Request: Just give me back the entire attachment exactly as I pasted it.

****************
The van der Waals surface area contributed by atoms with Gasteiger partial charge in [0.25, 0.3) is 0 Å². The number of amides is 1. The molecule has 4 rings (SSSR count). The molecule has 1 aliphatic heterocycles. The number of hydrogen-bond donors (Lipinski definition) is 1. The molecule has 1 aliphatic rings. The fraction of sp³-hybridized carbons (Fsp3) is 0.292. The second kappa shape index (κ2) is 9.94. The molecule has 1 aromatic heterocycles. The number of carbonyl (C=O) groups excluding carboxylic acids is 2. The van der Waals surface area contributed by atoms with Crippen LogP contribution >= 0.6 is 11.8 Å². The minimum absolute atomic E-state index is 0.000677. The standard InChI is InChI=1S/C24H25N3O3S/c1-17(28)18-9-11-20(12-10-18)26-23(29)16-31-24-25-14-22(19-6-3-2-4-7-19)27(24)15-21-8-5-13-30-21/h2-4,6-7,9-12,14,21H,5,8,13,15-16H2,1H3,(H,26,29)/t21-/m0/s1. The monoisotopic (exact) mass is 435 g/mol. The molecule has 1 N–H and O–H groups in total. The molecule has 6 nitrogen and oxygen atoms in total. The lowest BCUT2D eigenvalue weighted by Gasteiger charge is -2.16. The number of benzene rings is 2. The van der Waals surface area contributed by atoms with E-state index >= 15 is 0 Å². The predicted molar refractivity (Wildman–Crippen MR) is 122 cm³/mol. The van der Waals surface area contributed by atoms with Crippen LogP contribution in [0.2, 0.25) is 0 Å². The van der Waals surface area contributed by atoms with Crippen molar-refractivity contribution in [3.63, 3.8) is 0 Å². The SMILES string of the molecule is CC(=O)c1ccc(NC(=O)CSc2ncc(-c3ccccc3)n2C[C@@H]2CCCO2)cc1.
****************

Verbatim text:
The van der Waals surface area contributed by atoms with Gasteiger partial charge in [0.25, 0.3) is 0 Å². The number of amides is 1. The molecule has 4 rings (SSSR count). The molecule has 1 aliphatic heterocycles. The number of hydrogen-bond donors (Lipinski definition) is 1. The molecule has 1 aliphatic rings. The fraction of sp³-hybridized carbons (Fsp3) is 0.292. The second kappa shape index (κ2) is 9.94. The molecule has 1 aromatic heterocycles. The number of carbonyl (C=O) groups excluding carboxylic acids is 2. The van der Waals surface area contributed by atoms with Crippen LogP contribution >= 0.6 is 11.8 Å². The minimum absolute atomic E-state index is 0.000677. The standard InChI is InChI=1S/C24H25N3O3S/c1-17(28)18-9-11-20(12-10-18)26-23(29)16-31-24-25-14-22(19-6-3-2-4-7-19)27(24)15-21-8-5-13-30-21/h2-4,6-7,9-12,14,21H,5,8,13,15-16H2,1H3,(H,26,29)/t21-/m0/s1. The monoisotopic (exact) mass is 435 g/mol. The molecule has 1 N–H and O–H groups in total. The molecule has 6 nitrogen and oxygen atoms in total. The lowest BCUT2D eigenvalue weighted by Gasteiger charge is -2.16. The number of benzene rings is 2. The van der Waals surface area contributed by atoms with E-state index >= 15 is 0 Å². The predicted molar refractivity (Wildman–Crippen MR) is 122 cm³/mol. The van der Waals surface area contributed by atoms with Crippen LogP contribution in [0.2, 0.25) is 0 Å². The van der Waals surface area contributed by atoms with Crippen molar-refractivity contribution in [3.63, 3.8) is 0 Å². The SMILES string of the molecule is CC(=O)c1ccc(NC(=O)CSc2ncc(-c3ccccc3)n2C[C@@H]2CCCO2)cc1.